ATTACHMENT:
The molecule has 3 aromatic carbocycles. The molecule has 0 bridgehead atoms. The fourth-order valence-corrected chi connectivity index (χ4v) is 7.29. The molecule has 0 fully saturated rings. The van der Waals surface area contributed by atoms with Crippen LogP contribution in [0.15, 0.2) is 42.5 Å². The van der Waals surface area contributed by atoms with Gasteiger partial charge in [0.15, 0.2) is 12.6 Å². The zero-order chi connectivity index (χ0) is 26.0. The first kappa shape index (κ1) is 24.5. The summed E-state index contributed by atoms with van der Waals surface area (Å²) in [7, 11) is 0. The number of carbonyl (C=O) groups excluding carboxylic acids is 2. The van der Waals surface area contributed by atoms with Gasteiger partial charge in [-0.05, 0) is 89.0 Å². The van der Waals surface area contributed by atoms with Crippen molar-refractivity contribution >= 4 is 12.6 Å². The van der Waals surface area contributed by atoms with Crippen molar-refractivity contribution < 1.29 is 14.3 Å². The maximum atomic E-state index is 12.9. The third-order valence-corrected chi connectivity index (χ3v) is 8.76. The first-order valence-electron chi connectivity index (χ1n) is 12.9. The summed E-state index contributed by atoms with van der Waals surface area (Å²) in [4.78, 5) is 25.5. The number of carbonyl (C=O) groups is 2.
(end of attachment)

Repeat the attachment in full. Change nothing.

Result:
The molecule has 3 aromatic carbocycles. The molecule has 0 bridgehead atoms. The fourth-order valence-corrected chi connectivity index (χ4v) is 7.29. The molecule has 0 fully saturated rings. The van der Waals surface area contributed by atoms with Crippen LogP contribution in [0.15, 0.2) is 42.5 Å². The van der Waals surface area contributed by atoms with Gasteiger partial charge in [0.15, 0.2) is 12.6 Å². The zero-order chi connectivity index (χ0) is 26.0. The first kappa shape index (κ1) is 24.5. The summed E-state index contributed by atoms with van der Waals surface area (Å²) in [7, 11) is 0. The number of carbonyl (C=O) groups excluding carboxylic acids is 2. The van der Waals surface area contributed by atoms with Gasteiger partial charge in [-0.05, 0) is 89.0 Å². The van der Waals surface area contributed by atoms with Crippen molar-refractivity contribution >= 4 is 12.6 Å². The van der Waals surface area contributed by atoms with Crippen molar-refractivity contribution < 1.29 is 14.3 Å². The maximum atomic E-state index is 12.9. The third-order valence-corrected chi connectivity index (χ3v) is 8.76. The first-order valence-electron chi connectivity index (χ1n) is 12.9. The summed E-state index contributed by atoms with van der Waals surface area (Å²) in [4.78, 5) is 25.5. The number of carbonyl (C=O) groups is 2.